Taxis need to stop suing and stop sucking


If there’s one big threat to a status quo, it’s the rise of competition that you can’t just sweep under the rug. When people see the holes in the way things are being run, it’s pretty much a given that somebody’s going to come out of the woodwork to try and take you down. Prime example: the mediocrity of taxicabs, targeted by the ascension of ride-sharing companies like Uber and Lyft.

This, understandably, is a threatening concept. When Uber started muscling in on taxicab territory, it was just a matter of time before the legal actions started going off.

A few months ago, the taxicab industry launched a $215 million lawsuit against Ottawa for allegedly not doing enough to defend their livelihoods. Similar cases have been cropping up across North America for the past couple of years in places like New York. Uber themselves faced upwards of 50 lawsuits in 2015 alone.

Don’t get me wrong; in a lot of respects, the way Uber does things is just a little bit shady. For instance, the whole dispute over just what Uber drivers are considered to be (Employees? Independent contractors? Random citizens linked up to give each other rides by a social media app?) has raised questions about how things like tax laws and labour laws should be applied to them and their company.

But the ethics behind how Uber runs their operation are a separate conversation. The problem I have is this: competitors are cropping up, and rather than this being an impetus for the taxicab industry to improve, it’s been a source of three-way conflict eating up time and money better spent elsewhere.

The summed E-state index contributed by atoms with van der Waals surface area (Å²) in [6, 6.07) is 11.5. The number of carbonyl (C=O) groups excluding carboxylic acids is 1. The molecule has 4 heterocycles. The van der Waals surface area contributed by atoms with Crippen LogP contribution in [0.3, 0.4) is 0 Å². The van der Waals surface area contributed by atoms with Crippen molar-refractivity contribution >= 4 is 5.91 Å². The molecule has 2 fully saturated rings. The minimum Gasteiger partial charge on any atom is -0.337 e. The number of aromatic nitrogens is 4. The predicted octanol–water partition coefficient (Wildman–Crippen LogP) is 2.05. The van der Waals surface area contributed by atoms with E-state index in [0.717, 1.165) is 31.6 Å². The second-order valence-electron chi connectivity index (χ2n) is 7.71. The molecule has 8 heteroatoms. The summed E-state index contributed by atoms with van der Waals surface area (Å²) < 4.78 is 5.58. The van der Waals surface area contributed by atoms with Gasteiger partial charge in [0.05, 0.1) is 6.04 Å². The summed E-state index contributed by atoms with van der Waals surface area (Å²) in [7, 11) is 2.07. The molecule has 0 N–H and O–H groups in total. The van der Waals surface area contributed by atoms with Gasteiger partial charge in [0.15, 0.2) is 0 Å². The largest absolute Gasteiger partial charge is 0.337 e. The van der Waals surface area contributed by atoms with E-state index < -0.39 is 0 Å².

Taxis aren’t in danger because of Uber. They’re in danger because they’re stuck in a rut of conducting themselves the same way as they always have, partially through their own lack of change and partially because their municipal governments aren’t giving them the freedom to compete properly.

People like Uber for a lot of reasons: it’s cheaper, it tracks the car called to you, it’s often perceived to be faster, etc. If cities that enforce base charges upon taxis gave more freedom for the companies to decide their own rates and make other changes to compete with Uber drivers, we’d have a healthier system of different drivers competing and forcing each other to become better.

At the same time, there are plenty of simple ways for taxis to stay ahead of Uber that aren’t generally restricted by city laws — for instance, investigating the claims that Uber provides quicker pickup times and faster transport, establishing better communication between drivers and those getting picked up, and developing a stronger online presence.

I understand the frustrations faced by taxis right now, but firing off lawsuits like this isn’t the best. Not only does the deluge of legal actions make it harder and harder to take any one issue with Uber seriously, but it comes before any real concentrated efforts to improve. Beyond all that, people just aren’t likely to sympathize with taxis when they’re flat-out happier with Uber.

It doesn’t matter how many times taxis win their suits. Until they do their jobs better, they’ll always be fighting uphill battles. Both city governments and taxi companies need to take companies like Uber and Lyft as incentives to work together and be better.

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